Trigger points can limit blood flow and impact the delivery of oxygen to muscles.
In 2010, Sikdar Et. Al. published a study where they used ultrasound imaging to examine the blood flow of muscles impacted by trigger points.
They found that trigger points have a different rate of blood flow than healthy muscles.
Particularly, they had a higher systolic flow, and lower diastolic flow.
In other words, the blood flow was higher when the heart beats, and lower between beats, suggesting blood has trouble accessing the muscle due to the tightness.
Dry needling can help to deactivate these trigger points, and thus remove or reduce tightness which blocks blood flow.
Does Dry Needling Hurt?
If you have an aversion to needles, the idea of dry needling might be more than a little scary.
However, most people who experience it report it to be only a mild discomfort, if anything.
You may feel a dull ache at certain points, but many consider it to be less painful than a hypodermic needle.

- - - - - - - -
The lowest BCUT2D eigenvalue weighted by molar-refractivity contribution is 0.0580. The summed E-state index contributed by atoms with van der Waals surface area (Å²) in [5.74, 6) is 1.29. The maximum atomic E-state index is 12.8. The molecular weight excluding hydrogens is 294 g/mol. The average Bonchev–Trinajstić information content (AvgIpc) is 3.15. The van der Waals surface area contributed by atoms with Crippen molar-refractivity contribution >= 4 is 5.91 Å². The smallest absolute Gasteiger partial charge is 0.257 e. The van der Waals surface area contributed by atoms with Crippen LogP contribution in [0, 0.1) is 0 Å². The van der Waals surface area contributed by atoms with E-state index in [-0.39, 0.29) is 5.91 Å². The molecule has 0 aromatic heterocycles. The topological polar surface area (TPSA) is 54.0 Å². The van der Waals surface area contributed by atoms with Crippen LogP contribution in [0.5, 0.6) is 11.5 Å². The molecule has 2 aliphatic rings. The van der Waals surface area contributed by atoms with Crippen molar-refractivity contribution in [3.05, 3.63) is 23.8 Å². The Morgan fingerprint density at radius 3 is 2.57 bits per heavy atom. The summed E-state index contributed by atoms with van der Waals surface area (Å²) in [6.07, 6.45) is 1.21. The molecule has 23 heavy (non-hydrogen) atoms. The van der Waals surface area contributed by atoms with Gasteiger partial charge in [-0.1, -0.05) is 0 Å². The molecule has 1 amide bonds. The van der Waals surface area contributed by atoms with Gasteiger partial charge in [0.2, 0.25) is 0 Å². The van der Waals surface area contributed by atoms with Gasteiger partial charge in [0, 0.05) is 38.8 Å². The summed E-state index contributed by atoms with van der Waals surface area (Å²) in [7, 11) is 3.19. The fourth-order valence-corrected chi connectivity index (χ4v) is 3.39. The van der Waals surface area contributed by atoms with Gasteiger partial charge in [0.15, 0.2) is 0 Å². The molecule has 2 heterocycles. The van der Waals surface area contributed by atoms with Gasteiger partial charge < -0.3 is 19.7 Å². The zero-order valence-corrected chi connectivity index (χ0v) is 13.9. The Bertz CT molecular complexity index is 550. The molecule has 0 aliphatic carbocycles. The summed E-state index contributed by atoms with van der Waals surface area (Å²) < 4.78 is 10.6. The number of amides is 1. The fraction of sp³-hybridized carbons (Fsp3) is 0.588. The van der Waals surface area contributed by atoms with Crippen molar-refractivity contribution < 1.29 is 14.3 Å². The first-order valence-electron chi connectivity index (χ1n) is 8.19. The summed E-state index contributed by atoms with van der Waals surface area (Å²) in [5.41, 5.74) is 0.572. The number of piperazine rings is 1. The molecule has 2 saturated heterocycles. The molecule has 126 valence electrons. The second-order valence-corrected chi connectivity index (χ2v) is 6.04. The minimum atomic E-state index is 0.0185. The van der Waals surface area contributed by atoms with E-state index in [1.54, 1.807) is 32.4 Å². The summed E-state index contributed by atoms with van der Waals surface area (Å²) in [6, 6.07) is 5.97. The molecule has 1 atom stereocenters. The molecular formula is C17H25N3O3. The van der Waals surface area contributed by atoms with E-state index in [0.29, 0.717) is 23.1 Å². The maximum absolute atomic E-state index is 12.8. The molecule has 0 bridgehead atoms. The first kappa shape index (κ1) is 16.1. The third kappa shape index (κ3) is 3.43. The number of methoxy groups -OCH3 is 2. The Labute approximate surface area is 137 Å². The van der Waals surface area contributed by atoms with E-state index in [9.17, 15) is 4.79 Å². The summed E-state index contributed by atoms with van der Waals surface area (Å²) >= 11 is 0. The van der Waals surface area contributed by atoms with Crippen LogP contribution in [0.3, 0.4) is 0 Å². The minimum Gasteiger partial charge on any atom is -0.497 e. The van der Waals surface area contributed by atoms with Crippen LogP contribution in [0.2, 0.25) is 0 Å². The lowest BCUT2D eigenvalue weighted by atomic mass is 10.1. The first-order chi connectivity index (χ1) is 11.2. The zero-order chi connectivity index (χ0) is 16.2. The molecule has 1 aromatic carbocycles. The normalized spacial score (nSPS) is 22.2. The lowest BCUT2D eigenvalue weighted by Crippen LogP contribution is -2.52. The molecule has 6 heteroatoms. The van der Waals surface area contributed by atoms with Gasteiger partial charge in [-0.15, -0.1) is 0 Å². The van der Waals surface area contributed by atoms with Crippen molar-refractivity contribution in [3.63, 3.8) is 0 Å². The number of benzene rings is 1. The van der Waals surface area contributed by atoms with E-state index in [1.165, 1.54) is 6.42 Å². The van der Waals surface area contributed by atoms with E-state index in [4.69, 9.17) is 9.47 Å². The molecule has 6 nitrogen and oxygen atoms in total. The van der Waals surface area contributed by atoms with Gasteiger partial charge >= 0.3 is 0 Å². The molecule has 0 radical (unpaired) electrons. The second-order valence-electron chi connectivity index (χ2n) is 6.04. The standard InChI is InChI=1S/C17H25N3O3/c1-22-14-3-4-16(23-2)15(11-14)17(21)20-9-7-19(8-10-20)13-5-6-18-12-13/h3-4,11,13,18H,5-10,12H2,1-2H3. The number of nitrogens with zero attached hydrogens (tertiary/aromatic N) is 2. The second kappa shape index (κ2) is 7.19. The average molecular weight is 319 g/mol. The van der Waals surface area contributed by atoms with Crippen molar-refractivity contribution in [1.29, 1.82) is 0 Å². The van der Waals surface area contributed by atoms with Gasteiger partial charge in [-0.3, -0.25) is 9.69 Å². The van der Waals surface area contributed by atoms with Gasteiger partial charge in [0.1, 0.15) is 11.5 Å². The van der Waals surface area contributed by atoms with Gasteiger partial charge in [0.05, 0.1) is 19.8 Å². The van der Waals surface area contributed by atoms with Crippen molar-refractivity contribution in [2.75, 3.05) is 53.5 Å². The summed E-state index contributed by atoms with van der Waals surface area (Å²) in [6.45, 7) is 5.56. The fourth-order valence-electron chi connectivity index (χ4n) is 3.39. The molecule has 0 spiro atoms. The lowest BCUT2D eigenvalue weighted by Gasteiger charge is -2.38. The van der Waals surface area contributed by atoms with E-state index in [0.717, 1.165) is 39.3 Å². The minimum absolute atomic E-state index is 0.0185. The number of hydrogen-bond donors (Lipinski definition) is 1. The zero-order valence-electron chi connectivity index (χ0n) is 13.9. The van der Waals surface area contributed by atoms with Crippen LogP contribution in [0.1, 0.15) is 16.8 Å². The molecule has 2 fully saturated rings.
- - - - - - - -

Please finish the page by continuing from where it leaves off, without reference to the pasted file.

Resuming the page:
Are There Any Risks To Dry Needling?
As with any method of treatment, dry needling does have some side-effects, however they are generally minimal.
Bruising, bleeding, and soreness are the most common effects which can occur at or near the site of the needling.
Most who receive dry needling treatment report no side effects at all, though, and those that do report that it goes away fairly quickly, sometimes within hours.
Dry needling is considered to be a safe treatment modality, and is generally well tolerated.
However, if you have certain medical conditions, or an extreme fear of needles, speak to your physical therapist first.
As well, if you’re on blood-thinning medications or recovering from surgery, consult with your physical therapist before starting dry needling treatments.
Additionally, it should not be used on those who aren’t able to understand the treatment procedure for any reason.
Always ask about the equipment and procedures being used, and ensure you’re visiting a reputable clinic when seeking treatments.
Book An Appointment With Capitol Physical Therapy
Do you think you could benefit from dry needling?
Are you tired of muscle pain and soreness making your life more difficult?
Do you want a way to deal with it that doesn’t involve more painkillers?
Capitol Physical Therapy wants to help.
Contact us today for more information, or to set up a consultation.
1331 H St NW #200,
Washington, DC 20005
9560 Pennsylvania Ave. # 202,
Upper Marlboro, MD 20772
Capitol Physical Therapy offers orthopedic and other pain related solutions, with our versitile team of physical therapists in Washington, DC